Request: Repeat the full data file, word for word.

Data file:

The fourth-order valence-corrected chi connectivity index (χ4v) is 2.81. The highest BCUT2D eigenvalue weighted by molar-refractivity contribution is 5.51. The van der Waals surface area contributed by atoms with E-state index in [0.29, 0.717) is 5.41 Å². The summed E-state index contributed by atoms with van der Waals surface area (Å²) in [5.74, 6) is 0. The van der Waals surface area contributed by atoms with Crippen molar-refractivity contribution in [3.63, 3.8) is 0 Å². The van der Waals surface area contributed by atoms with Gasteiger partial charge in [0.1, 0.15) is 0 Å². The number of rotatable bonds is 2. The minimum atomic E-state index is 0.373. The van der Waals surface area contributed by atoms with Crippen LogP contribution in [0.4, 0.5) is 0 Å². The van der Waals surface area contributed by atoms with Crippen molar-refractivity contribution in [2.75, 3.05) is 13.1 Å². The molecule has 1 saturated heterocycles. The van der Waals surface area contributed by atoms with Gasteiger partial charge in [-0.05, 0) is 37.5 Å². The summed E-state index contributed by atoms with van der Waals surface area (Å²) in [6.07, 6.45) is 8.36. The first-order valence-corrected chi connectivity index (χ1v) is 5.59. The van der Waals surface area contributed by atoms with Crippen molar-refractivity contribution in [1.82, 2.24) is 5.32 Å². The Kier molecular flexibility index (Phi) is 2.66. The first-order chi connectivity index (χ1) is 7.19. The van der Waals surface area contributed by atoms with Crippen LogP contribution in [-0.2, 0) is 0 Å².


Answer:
The fourth-order valence-corrected chi connectivity index (χ4v) is 2.81. The highest BCUT2D eigenvalue weighted by molar-refractivity contribution is 5.51. The van der Waals surface area contributed by atoms with E-state index in [0.29, 0.717) is 5.41 Å². The summed E-state index contributed by atoms with van der Waals surface area (Å²) in [5.74, 6) is 0. The van der Waals surface area contributed by atoms with Crippen molar-refractivity contribution in [3.63, 3.8) is 0 Å². The van der Waals surface area contributed by atoms with Gasteiger partial charge in [0.1, 0.15) is 0 Å². The number of rotatable bonds is 2. The minimum atomic E-state index is 0.373. The van der Waals surface area contributed by atoms with Crippen LogP contribution in [0.4, 0.5) is 0 Å². The van der Waals surface area contributed by atoms with Crippen molar-refractivity contribution in [2.75, 3.05) is 13.1 Å². The molecule has 1 saturated heterocycles. The van der Waals surface area contributed by atoms with Gasteiger partial charge in [-0.05, 0) is 37.5 Å². The summed E-state index contributed by atoms with van der Waals surface area (Å²) in [6.07, 6.45) is 8.36. The first-order valence-corrected chi connectivity index (χ1v) is 5.59. The van der Waals surface area contributed by atoms with Crippen molar-refractivity contribution in [1.82, 2.24) is 5.32 Å². The Kier molecular flexibility index (Phi) is 2.66. The first-order chi connectivity index (χ1) is 7.19. The van der Waals surface area contributed by atoms with Crippen LogP contribution in [-0.2, 0) is 0 Å².